Matthew is an associate editor of The American Journal of Managed Care® (AJMC®). He has been working on AJMC® since 2019 after receiving his Bachelor's degree at Rutgers University–New Brunswick in journalism and economics.
Experts spotlighted sex- and gender-specific changes in normal sleep and sleep disturbance, as well as attributable risk factors, during a session at the CHEST 2020 annual meeting.
Presented at the CHEST 2020 annual meeting, moderator Lauren Tobias, MD, assistant professor in the Section of Pulmonary, Critical Care, and Sleep Medicine at Yale School of Medicine, opened the session titled “Sleep Disorders in Women Across the Lifespan” by highlighting that as women transition across stages in their life, such as from childhood to adolescence and from reproductive years to perimenopause, there are changes in sleep architecture, time spent awake after sleep onset, and napping tendency.
“There are significant alterations in the gonadal hormones, progesterone and estrogen, that might explain these changes in part, but social and behavioral factors are also likely important,” notes Tobias.
Although women were shown to achieve objectively better sleep through several parameters such as circadian timing, Tobias highlights these findings as a paradox that is accompanied by greater subjective reporting among women on sleep problems, including poor sleep quality, more problems falling asleep, waking up more often, and higher rates of daytime sleepiness.
Moreover, this higher burden of sleep issues may be understudied and undertreated, particularly for obstructive sleep apnea (OSA), as population studies show overall male predominance among OSA diagnoses as 2 to 1, with sleep centers showing a stark 8 to 1 ratio for men to women diagnosed with OSA.
“Although men are at higher risk for sleep apnea prior to menopause, this gender disparity disappears after menopause, when the ratio of men to women with OSA approach is 1 to 1,” said Tobias.
Speaking further on sex differences in the prevalence of sleep apnea, panelist Christine Won, MD, MS, director of the Women’s Sleep Health Program at Yale School of Medicine, highlighted that men are more likely to present with classic symptoms of sleep apnea, such as snoring and gasping, whearas women present with more atypical symptoms like difficulty falling asleep, night sweats, and morning headaches.
These differences additionally apply to risk factors by gender, in which Won explains how body mass index is among the most significant factors to assess for sleep apnea, but it has been shown to be more reflective for men than women. Conversely, android fat distribution and neck fat distribution was found to be more important in predicting OSA for women.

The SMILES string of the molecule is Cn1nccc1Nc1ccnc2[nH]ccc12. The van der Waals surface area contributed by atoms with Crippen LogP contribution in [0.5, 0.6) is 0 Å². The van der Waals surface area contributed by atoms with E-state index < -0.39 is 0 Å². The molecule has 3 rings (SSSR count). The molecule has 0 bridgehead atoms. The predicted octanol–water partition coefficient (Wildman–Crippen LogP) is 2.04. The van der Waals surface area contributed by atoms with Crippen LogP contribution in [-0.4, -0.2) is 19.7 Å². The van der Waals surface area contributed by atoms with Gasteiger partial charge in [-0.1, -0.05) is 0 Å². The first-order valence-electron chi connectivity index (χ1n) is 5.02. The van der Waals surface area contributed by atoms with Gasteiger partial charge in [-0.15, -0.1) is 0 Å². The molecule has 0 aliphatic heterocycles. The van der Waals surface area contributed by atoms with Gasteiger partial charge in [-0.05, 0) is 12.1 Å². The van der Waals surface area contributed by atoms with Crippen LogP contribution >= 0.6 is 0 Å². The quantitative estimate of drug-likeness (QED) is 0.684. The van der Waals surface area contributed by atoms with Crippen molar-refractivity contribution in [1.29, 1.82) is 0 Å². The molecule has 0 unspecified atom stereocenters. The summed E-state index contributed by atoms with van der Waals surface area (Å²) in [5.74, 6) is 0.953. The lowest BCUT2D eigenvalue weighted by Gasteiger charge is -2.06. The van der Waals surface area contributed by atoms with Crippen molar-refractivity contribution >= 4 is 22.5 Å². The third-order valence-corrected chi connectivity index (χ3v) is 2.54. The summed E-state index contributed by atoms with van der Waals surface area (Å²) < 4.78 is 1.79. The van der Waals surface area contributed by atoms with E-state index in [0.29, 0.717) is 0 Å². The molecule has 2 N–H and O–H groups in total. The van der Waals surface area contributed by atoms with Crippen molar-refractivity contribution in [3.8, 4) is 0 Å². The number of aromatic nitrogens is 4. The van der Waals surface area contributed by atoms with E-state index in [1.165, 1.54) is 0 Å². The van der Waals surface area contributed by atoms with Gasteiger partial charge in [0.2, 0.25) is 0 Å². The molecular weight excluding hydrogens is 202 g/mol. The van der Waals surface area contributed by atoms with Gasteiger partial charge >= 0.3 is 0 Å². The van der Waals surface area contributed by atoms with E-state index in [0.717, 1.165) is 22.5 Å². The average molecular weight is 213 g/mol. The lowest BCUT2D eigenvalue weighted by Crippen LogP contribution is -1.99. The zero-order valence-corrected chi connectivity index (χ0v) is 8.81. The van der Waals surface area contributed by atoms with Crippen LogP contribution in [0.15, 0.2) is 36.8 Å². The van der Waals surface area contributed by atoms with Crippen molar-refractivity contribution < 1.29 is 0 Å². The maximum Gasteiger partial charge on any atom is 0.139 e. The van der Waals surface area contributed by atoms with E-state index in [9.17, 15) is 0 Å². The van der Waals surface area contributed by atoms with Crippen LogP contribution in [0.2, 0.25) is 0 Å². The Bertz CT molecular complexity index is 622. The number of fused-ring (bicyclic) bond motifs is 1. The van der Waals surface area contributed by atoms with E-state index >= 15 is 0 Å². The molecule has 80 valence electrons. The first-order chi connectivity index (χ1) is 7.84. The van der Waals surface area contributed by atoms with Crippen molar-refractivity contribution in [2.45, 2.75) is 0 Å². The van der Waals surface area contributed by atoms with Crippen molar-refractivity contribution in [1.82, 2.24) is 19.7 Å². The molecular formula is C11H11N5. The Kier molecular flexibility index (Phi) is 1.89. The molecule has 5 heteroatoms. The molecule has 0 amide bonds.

Delving into the clinical consequences of OSA based on gender, Won referenced conflicting findings among several clinical studies examining the risk of developing hypertension among men and women with the condition. Notably, some studies found no difference based on sex, some found significant risks among only men, and some found that the risk of developing hypertension was only significant among women with OSA and not men.
“So we asked ourselves, why do we get these conflicting findings? I want to bring up the possibility that it might be the way we categorize sleep apnea, how we define and capture disease, and likely that the way we're doing that, with this gross metric of the AHI [apnea-hypopnea index], we're often missing very important phenotypes of disease,” said Won.
Examining 2 patients who exhibit similar AHI scores, Won says that while they may be categorized with the same severe sleep apnea diagnosis, their clinical differences in breath duration and oxygen saturations point to possible differences in OSA phenotypes.
Seeking to explore whether there were different polysomnographic phenotypes in men and women with OSA, Won and colleagues conducted a recent study that assessed event desaturation and arousal criteria among a cohort from the Multi-Ethnic Study of Atherosclerosis. When comparing men during non-REM and REM sleep, Won says that their events were somewhat similar, as opposed to women, who exhibited far greater events during REM sleep and were more protected during non-REM sleep.
In concluding, Won notes that in women, diagnostic tools for sleep apnea are becoming more simplified and geared toward validating the AHI. This could prove troubling as home testing and mechanisms to diagnose women for OSA may neglect to consider factors such as REM sleep, signaling a potential gap in diagnosis for women.